Clairette de Die – the importance of direction

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rhone clairette ac map

Legend says that the process to make the sparkling wines of Clairette de Die was found accidentally by a Gallo-Roman shepherd. He was using the cool waters of La Drôme river to chill a jar of local wine. The jar was forgotten and left in the cold water over the winter. Upon finding it in the spring, it was found to be carbonated, or pétillant, which roughly translates into English as “sparkling”. Following the original discovery, Gallic tribes left jars of the wine in rivers over the winter and then recovered them in the spring.

The Diois vineyards are some of the highest in France (higher than most in Savoie for example), lying between 400 and 700 metres, rising as one travels eastwards. Saillans in the west stands at around 270m, the next village of Vercheny is at 350m, and Die itself at 415m, giving its name to the surrounding ‘Diois’ region. Some of the highest vineyards are beyond Die, at St Roman and Aix-en-Diois, over 600m, ripening usually about two weeks behind Saillans. Wine-making in villages upstream from St Roman is a challenge, with good grape maturity one year in five.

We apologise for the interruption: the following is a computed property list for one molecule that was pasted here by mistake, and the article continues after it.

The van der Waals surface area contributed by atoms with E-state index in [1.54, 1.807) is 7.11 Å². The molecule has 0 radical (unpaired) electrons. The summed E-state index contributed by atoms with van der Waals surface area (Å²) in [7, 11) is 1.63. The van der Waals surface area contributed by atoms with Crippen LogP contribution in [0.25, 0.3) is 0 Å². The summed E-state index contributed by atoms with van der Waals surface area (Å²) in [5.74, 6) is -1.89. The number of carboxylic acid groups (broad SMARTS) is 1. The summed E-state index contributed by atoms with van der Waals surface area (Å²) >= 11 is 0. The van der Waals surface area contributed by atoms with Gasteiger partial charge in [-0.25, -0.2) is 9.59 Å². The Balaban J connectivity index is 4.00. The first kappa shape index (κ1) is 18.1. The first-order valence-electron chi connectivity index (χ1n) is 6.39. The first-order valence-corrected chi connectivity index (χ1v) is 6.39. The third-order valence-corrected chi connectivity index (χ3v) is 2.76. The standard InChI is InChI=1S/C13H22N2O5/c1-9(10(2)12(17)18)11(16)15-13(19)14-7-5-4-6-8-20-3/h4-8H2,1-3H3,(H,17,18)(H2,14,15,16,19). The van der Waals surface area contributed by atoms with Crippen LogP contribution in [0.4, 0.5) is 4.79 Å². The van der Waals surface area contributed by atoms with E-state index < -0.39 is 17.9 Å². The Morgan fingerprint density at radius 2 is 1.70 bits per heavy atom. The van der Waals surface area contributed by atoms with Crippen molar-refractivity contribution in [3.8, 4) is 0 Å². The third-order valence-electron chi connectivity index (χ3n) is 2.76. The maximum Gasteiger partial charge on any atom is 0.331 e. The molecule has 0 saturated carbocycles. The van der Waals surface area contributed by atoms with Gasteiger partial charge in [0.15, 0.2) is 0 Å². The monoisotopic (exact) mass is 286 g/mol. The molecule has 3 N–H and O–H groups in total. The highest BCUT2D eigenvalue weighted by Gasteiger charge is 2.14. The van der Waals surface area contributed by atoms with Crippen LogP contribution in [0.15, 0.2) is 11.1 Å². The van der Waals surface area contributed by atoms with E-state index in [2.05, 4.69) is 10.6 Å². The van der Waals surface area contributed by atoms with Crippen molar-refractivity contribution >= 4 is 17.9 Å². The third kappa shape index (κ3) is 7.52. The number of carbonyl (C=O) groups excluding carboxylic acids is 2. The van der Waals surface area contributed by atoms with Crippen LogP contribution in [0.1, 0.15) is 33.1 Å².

I have visited the Clairette de Die wine region three times. Once from the north, once from the south and once from the west. Each time my impression of the Diois region was strongly influenced by the route I took. Most accounts of the Diois  are by those who come up from the Rhône; Clairette de Die wine is often described as being linked to the vineyards of the Rhône Valley.

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Alpine vineyards in the Diois

For my first visit I came over the mountains from the high Vercors plateau in the north. I was ‘enjoying’ a cold, grey and wet honeymoon, and we went in search of sunshine. As soon as we crossed the mountain pass from the Vercors into the valley above Die, we entered into stunning sunshine, vines, fruit and nut orchards and what felt like Provence.

We had an idyllic lunch on the terrace of a lovely restaurant before returning to the north. As if to confirm the sun-drenched location and the regions proximity to Provence and the Southern Rhône, the sparkling muscat Clairette de Die wines taste of sun-ripened fruit; sweet muscat wines were once the stars of the wine production of the south. Today the fortified muscats of Beaumes-de-Venise continue the tradition.

The second time I came from the south, over the mountains from Nice, descending into the Drôme valley over the easy Col du Cabre from Aspres-sur-Buëch, climbing higher and higher into the mountains along the Buëch river, before coming down into the upper reaches of the upper Drôme valley. Scattered pockets of hillside vineyards, interspersed with mountain pines and over-looked by mountain peaks, slowly appear alongside the road as the route descends.. At this point, this feels alpine and is definitely NOT Provence. The first – south-eastern – vineyards are the highest in the region, surrounded by pastures and alpine pines. As one travels westwards down the valley, past Die, the climate becomes milder and the countryside more gentle. The road descends to the town of Die before turning westwards.